There’s no mention of the birth in the Fourth Gospel; no mention in the Acts of the Apostles; and no mention in the later letters. And nowhere in the gospels does Yeshua make any reference to his birth, and neither do his mother or brothers! Curious!
The young mother
Virgin birth stories were rife in that part of the world at that time, and had been for centuries. But this particular virgin birth story was based on a Greek misunderstanding of a Hebrew prophecy from Isaiah that a ‘young woman’ would give birth. Modern translations read as follows: ‘Look, the young woman is with child and shall bear a son…..’ Older translations including the King James Bible say, ‘Behold a virgin shall conceive…’ Regrettably, the flawed old version continues to be widely used, compounding the error.
A virgin birth would have appeared even more amazing in the First Century since they didn’t yet know that the mother produces eggs which are fertilised by the father. They thought the father’s sperm was merely nurtured inside the mother until the baby was born.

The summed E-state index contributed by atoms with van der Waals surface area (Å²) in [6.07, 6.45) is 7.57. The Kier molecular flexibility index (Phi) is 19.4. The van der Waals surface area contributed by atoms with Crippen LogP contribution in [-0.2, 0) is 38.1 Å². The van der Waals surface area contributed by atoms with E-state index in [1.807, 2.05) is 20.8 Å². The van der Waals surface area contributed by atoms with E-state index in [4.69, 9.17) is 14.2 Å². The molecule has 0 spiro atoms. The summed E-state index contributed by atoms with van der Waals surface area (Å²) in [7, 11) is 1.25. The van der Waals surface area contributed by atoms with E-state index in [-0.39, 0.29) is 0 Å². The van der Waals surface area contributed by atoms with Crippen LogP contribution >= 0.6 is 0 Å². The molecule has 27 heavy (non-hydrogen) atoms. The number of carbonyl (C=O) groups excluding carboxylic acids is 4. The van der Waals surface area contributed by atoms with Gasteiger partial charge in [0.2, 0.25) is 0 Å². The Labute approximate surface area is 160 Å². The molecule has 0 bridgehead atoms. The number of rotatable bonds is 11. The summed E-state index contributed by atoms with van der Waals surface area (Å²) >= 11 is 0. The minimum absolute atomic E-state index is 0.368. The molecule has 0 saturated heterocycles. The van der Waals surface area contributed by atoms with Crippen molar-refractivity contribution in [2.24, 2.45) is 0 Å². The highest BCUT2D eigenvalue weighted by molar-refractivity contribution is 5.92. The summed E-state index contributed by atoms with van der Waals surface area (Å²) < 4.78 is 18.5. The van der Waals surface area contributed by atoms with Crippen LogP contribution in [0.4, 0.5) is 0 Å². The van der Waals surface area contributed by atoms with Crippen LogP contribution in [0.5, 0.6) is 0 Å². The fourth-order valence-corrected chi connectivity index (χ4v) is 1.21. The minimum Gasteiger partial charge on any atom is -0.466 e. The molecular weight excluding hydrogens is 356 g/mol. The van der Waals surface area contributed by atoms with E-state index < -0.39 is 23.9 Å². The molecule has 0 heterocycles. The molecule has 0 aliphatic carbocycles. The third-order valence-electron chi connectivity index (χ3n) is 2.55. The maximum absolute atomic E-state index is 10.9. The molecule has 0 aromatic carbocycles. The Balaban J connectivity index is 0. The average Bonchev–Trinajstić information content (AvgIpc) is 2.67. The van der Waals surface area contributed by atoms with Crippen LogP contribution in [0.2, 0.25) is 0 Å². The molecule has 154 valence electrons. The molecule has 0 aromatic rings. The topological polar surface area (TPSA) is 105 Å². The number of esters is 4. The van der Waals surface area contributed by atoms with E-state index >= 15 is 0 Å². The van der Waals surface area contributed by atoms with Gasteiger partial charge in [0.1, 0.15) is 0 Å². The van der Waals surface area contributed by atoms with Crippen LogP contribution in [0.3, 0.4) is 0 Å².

It was especially important for the author of Matthew’s Gospel that Yeshua was seen to come from the town of Bethlehem, since the prophet Micah had foreseen a Messiah being born there. Matthew stated it as a fact but made no attempt to explain why this young Nazarene couple decided to journey through the hostile territory of Samaria to Bethlehem; that trumped-up story came from Luke. The vehicle he chose was a Roman Census which required every citizen to return to their ancestral home. Because Joseph was said to be a descendent of King David, this meant David’s city, Bethlehem.
Good story. The problem is, it simply isn’t true. Historians have searched in vain for an empire-wide census at the time of Yeshua’s birth, but there was none. There was one in 6 CE, but none between 10 BCE and year zero. In any case it would have been impossible for all the Jews, scattered around the Empire, to return to their home towns. And not even the Romans would have insisted that a heavily pregnant woman travel the eighty miles from Nazareth to Bethlehem on a donkey.
Mark’s gospel makes no reference to Bethlehem at all, while the Fourth Gospel reports an incident in which a crowd doubted that he was the Messiah precisely because he did not come from Bethlehem, but from Galilee.
The stable scene